SPRATLEY ISLANDS (WeAreChange) — While Americans were busy caught up in the whole election controversy and the mass fallout that still continues even until now, the Chinese were busily building up their little empire in the South China Sea.
A U.S. think tank has reported that China appears to have installed weapons, including anti-aircraft and anti-missile systems, on all seven of its artificial islands in the South China Sea.
The Asia Maritime Transparency Initiative (AMTI) at the Center for Strategic and International Studies said its findings, made available first to Reuters on Wednesday, come despite statements by the Chinese leadership that Beijing has no intention to militarize the islands in the strategic trade route, where territory is claimed by several countries.
China defended its actions on Thursday saying that while its construction on islands and reefs in the South China Sea was mainly for civilian use, it was “legitimate and normal” for it to take steps to defend its territory.
Obviously these developments are quite a concern to neighbouring countries – many of which hold competing territorial claims in the South China Sea.
The Philippines said it was still verifying the report: “But if true it is a big concern for us and the international community who use the South China Sea lanes for trade,” said Defense Minister Delfin Lorenza during a visit to Singapore with President Rodrigo Duterte.
“It would mean that the Chinese are militarizing the area which is not good.”
Singapore-based South China Sea expert Ian Storey said he believed the move would help ready the facilities for the probable next step of China flying jet fighters and military transport planes to its new runways.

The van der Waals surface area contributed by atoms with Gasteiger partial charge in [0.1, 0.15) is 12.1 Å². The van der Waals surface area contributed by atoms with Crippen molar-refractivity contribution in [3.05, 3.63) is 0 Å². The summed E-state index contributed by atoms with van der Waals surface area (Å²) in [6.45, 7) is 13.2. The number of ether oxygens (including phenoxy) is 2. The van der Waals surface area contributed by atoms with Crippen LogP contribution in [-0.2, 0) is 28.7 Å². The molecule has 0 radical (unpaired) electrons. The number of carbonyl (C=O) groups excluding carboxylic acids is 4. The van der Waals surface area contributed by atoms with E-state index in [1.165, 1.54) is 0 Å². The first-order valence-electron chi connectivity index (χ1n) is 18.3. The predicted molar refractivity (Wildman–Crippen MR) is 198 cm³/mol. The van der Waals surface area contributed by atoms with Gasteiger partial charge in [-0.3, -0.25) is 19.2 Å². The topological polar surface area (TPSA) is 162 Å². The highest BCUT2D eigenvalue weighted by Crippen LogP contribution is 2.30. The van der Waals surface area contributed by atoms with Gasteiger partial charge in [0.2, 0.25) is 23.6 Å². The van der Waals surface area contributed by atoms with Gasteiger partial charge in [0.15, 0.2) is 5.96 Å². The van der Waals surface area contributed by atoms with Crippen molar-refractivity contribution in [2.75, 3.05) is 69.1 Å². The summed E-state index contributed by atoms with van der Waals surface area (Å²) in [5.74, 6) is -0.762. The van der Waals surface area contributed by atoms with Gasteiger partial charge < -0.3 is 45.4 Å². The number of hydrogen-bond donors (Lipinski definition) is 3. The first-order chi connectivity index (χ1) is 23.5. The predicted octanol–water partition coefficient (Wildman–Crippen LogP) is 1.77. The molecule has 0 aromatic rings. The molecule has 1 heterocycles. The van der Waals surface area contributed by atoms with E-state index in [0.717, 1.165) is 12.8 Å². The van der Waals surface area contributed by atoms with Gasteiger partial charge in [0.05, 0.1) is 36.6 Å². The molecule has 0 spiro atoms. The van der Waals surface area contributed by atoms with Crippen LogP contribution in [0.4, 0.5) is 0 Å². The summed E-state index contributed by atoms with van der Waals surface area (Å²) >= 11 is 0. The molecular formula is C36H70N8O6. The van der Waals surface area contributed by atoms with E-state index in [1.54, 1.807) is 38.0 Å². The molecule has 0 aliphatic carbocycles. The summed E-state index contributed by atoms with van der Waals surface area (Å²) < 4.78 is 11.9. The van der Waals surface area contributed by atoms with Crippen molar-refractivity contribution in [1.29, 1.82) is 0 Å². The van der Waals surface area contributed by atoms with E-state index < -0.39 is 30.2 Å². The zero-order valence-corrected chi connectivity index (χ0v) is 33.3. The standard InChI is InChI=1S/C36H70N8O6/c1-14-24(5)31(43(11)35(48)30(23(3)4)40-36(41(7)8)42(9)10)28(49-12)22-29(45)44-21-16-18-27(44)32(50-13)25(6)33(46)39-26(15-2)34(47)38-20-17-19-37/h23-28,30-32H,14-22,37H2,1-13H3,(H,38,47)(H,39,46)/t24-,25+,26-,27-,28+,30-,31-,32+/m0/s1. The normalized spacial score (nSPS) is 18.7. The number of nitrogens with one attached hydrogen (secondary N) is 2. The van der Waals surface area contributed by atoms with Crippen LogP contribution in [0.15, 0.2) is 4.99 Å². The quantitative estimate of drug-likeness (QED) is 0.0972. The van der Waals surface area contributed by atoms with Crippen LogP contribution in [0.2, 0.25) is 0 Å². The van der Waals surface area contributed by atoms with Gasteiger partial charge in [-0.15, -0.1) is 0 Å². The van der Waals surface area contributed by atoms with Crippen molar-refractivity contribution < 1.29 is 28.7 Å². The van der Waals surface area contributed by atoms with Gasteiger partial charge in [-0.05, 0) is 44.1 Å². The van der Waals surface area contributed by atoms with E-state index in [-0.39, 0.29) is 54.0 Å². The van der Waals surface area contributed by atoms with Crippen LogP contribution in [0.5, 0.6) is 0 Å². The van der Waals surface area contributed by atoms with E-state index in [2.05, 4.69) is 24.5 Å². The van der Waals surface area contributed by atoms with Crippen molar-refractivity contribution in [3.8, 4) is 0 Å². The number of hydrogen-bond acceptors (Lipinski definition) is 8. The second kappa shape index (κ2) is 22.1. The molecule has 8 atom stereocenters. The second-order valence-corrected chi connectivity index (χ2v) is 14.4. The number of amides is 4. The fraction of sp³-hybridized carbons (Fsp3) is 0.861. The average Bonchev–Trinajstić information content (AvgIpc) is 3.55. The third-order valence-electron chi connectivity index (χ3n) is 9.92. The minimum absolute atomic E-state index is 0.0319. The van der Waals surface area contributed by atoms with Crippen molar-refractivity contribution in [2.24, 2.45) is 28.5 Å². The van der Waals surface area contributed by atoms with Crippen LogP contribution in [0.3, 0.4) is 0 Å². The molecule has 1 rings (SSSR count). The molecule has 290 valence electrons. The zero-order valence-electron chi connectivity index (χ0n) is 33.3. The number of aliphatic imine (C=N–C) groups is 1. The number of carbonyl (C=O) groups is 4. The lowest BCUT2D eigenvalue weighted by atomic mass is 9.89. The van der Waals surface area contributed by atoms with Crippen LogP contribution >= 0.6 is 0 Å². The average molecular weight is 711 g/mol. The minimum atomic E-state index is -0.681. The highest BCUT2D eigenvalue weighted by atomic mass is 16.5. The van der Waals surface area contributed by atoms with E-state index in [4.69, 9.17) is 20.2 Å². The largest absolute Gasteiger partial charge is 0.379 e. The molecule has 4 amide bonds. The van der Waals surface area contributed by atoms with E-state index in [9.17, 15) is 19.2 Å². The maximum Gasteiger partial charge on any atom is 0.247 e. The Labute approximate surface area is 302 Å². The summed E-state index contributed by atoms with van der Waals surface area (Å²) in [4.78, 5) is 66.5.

“From the outset it’s been quite obvious that the artificial islands were designed to serve as military outposts in the South China Sea,” said Storey, of the ISEAS Yusof Ishak Institute.
“Even while tensions are at a relatively low ebb, I think we can expect to see military flights to the Spratlys in the coming months – including the first jet fighters,” Storey said.
The United States has criticized what it called China’s “militarization” of its maritime outposts and stressed the need for freedom of navigation by conducting periodic air and naval patrols in the disputed waters that anger Beijing on a regular basis.
U.S. President-elect Donald Trump, who takes office on Jan. 20, has also criticized China’s muscle-flexing demonstrations in the South China Sea while indicating he may adopt a tougher approach to China’s assertive behaviour in the region than President Barack Obama.
The State Department said it would not comment on intelligence matters, but spokesman John Kirby added:
“We consistently call on China as well as other claimants to commit to peacefully managing and resolving disputes, to refrain from further land reclamation and construction of new facilities and the militarization of disputed features.”
China’s Defense Ministry argued on its microblog on Thursday that it was “legitimate and lawful” for it to place defensive military installations on islands where it claims Beijing had “indisputable sovereignty”.
“If someone makes a show of force at your front door, would you not ready your slingshot?” it said.
China’s not willing to budge. Neither is the U.S. and its allies. Unfortunately, it seems that war is an ever-growing possibility between the two super powers.
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